News Briefs

January 11, 2018
A United Nations report on Yemen's civil war found "strong indications" that Iran supplied Houthi rebels with weapons and ballistic missiles in violation of a U.N. embargo. The Houthis have launched at least four missiles into Saudi Arabia capable of a range "beyond that normally expected of [the Houthis'] known missiles," according to the report. U.N. experts examined remnants of missiles fired on July 22 and November 4 and concluded that the missile designs were consistent with Iranian missiles and "almost certainly produced by the same manufacturer." The report could not conclude how the missiles were transported to the Houthis or who the supplier was.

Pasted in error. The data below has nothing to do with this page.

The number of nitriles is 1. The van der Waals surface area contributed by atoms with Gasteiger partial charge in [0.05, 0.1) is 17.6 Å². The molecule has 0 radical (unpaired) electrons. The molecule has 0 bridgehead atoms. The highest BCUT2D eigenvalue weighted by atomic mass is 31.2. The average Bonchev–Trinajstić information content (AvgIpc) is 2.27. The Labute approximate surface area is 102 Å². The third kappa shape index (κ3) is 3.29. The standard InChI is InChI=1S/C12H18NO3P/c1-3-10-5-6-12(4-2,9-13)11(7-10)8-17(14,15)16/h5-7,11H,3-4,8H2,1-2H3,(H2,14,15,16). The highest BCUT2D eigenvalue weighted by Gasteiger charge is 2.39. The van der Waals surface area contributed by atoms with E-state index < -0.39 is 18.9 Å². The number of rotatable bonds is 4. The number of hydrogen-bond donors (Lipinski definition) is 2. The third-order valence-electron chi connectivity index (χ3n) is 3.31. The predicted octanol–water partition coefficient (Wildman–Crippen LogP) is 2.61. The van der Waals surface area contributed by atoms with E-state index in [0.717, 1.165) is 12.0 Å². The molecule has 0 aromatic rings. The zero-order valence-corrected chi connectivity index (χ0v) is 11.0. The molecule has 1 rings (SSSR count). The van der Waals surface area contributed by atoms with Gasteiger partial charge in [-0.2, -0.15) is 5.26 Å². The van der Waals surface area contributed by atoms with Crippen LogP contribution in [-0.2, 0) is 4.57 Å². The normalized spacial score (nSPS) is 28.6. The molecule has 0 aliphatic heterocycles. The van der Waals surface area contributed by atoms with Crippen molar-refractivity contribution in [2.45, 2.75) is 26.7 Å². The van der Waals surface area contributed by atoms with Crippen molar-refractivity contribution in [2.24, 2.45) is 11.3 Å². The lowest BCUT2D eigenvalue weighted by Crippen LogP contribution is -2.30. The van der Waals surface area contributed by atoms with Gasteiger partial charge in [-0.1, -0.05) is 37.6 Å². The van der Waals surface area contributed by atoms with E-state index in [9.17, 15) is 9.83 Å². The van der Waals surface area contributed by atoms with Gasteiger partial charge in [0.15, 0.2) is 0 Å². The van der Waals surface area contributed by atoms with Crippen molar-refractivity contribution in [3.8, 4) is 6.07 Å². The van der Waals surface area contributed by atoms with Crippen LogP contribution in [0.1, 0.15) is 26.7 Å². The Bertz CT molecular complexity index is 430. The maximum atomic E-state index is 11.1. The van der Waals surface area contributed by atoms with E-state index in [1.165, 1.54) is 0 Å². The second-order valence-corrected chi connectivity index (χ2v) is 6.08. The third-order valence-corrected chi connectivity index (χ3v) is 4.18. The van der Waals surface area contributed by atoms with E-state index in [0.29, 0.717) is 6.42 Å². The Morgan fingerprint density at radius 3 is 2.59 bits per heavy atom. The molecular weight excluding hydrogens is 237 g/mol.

-- Washington Post
January 3, 2018
Mehmet Hakan Atilla, the deputy general manager for international banking at Turkey’s state-owned Halkbank, was convicted of bank fraud and conspiracies to violate Iran sanctions and defraud the United States. In 2012, Attila helped Iran circumvent sanctions and access restricted petrodollar funds being held at Halkbank. Co-defendant Reza Zarrab, who pled guilty before becoming the prosecution's star witness, said the scheme used false documents and front companies, and had support from Halkbank and Turkish and Iranian officials. Zarab admitted to paying bribes to two of the seven defendants who remain at large: Turkey’s economy minister Zafer Caglayan and Halkbank’s general manager Suleyman Aslan. Turkish officials continue to press the United States to drop the case. 
-- New York Times
December 24, 2017